This statute and this power could be important in cases of forged signatures and other fraud, but I still believe the ministerial official would at least need sound legal advice.
Pull this case out the next time one of your documents is rejected!
*Barnes v. The State of South Carolina, South Carolina Appellate Case No. 2020-001360 (June 3, 2021).
This blog reported on May 29 that South Carolina Governor McMaster signed House Bill 3243 into law on May 16. This legislation, called the Predictable Recording Fee Act (S.C. Code §8-21-310), will streamline document filing in ROD offices by creating predictable fees for many commonly recorded documents such as deeds and mortgages. The new law will take effect on August 1, 2019. You and your staff will no longer have to count pages for documents to be recorded!
My friend and colleague, Jennifer Rubin, was instrumental in the creation and passage of this legislation. Jennifer drafted the legislation and spearheaded Palmetto Land Title Association’s efforts to get the bill passed. Since the legislation was enacted, Jennifer has worked with members of South Carolina Court Administration, as well as leaders in ROD offices throughout the state, to draft a uniform recording fee schedule. Attached is the newly created official recording fee list.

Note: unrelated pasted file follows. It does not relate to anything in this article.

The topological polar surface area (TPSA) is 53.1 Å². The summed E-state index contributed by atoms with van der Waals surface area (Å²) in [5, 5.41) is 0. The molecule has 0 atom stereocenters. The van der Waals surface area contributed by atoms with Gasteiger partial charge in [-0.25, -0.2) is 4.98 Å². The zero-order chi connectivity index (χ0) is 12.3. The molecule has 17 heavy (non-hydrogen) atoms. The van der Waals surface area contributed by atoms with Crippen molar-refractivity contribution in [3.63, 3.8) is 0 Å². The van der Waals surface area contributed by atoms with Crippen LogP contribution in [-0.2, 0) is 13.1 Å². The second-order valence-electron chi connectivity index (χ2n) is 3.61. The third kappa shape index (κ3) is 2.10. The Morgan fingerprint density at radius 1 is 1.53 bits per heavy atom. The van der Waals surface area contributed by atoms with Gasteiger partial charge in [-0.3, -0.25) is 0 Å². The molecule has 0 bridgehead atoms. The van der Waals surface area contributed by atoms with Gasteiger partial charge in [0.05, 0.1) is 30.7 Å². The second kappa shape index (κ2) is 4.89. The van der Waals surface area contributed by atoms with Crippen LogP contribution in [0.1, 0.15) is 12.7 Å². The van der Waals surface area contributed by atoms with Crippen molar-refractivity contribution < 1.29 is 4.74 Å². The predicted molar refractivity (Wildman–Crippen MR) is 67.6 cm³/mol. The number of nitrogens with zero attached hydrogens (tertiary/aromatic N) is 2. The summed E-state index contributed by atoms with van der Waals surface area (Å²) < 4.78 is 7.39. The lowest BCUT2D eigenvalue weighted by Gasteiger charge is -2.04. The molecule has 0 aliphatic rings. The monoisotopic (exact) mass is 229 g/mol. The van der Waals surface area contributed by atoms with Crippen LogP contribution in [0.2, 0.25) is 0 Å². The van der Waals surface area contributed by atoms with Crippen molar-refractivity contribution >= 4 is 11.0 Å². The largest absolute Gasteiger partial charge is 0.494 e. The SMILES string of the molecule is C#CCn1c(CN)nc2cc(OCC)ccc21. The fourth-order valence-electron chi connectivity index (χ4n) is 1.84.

This law should simplify and streamline your practice and result in significant time and money savings for you and your clients.
August 1, 2019 is the effective date for this time-saving law
On May 16, 2019, Governor Henry McMaster signed House Bill 3243 into law. You can read the short but effective statute here. House Bill 3243, better known as the Predictable Recording Fee Act (S.C. Code §8-21-310), will streamline the filing of documents in the register of deeds offices across the state by creating predictable fees for many commonly recorded documents such as deeds and mortgages. The new law will take effect on August 1, 2019. You and your staff will no longer have to count pages for documents to be recorded!